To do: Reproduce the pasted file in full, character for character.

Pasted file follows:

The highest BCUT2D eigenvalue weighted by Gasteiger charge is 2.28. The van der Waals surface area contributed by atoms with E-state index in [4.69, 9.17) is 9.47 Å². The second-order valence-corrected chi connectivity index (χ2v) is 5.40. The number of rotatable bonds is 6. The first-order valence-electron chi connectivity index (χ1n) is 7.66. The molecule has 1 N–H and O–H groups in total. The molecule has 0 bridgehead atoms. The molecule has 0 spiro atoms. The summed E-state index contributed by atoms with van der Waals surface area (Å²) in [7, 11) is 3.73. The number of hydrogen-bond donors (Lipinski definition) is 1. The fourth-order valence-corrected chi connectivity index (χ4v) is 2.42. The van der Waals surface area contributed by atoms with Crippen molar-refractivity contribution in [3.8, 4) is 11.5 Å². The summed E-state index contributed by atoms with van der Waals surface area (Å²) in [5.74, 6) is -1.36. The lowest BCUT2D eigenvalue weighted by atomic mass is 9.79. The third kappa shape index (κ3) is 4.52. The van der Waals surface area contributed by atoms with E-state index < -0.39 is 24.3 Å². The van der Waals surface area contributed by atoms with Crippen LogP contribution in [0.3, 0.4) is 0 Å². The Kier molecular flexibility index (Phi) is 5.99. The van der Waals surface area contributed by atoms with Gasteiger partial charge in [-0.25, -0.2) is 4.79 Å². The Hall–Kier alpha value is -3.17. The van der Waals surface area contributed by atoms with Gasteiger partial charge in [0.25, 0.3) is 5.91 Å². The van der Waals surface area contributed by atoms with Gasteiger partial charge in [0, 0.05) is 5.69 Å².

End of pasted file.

The highest BCUT2D eigenvalue weighted by Gasteiger charge is 2.28. The van der Waals surface area contributed by atoms with E-state index in [4.69, 9.17) is 9.47 Å². The second-order valence-corrected chi connectivity index (χ2v) is 5.40. The number of rotatable bonds is 6. The first-order valence-electron chi connectivity index (χ1n) is 7.66. The molecule has 1 N–H and O–H groups in total. The molecule has 0 bridgehead atoms. The molecule has 0 spiro atoms. The summed E-state index contributed by atoms with van der Waals surface area (Å²) in [7, 11) is 3.73. The number of hydrogen-bond donors (Lipinski definition) is 1. The fourth-order valence-corrected chi connectivity index (χ4v) is 2.42. The van der Waals surface area contributed by atoms with Crippen molar-refractivity contribution in [3.8, 4) is 11.5 Å². The summed E-state index contributed by atoms with van der Waals surface area (Å²) in [5.74, 6) is -1.36. The lowest BCUT2D eigenvalue weighted by atomic mass is 9.79. The third kappa shape index (κ3) is 4.52. The van der Waals surface area contributed by atoms with E-state index < -0.39 is 24.3 Å². The van der Waals surface area contributed by atoms with Crippen LogP contribution in [0.3, 0.4) is 0 Å². The Kier molecular flexibility index (Phi) is 5.99. The van der Waals surface area contributed by atoms with Gasteiger partial charge in [-0.25, -0.2) is 4.79 Å². The Hall–Kier alpha value is -3.17. The van der Waals surface area contributed by atoms with Gasteiger partial charge in [0.25, 0.3) is 5.91 Å². The van der Waals surface area contributed by atoms with Gasteiger partial charge in [0, 0.05) is 5.69 Å².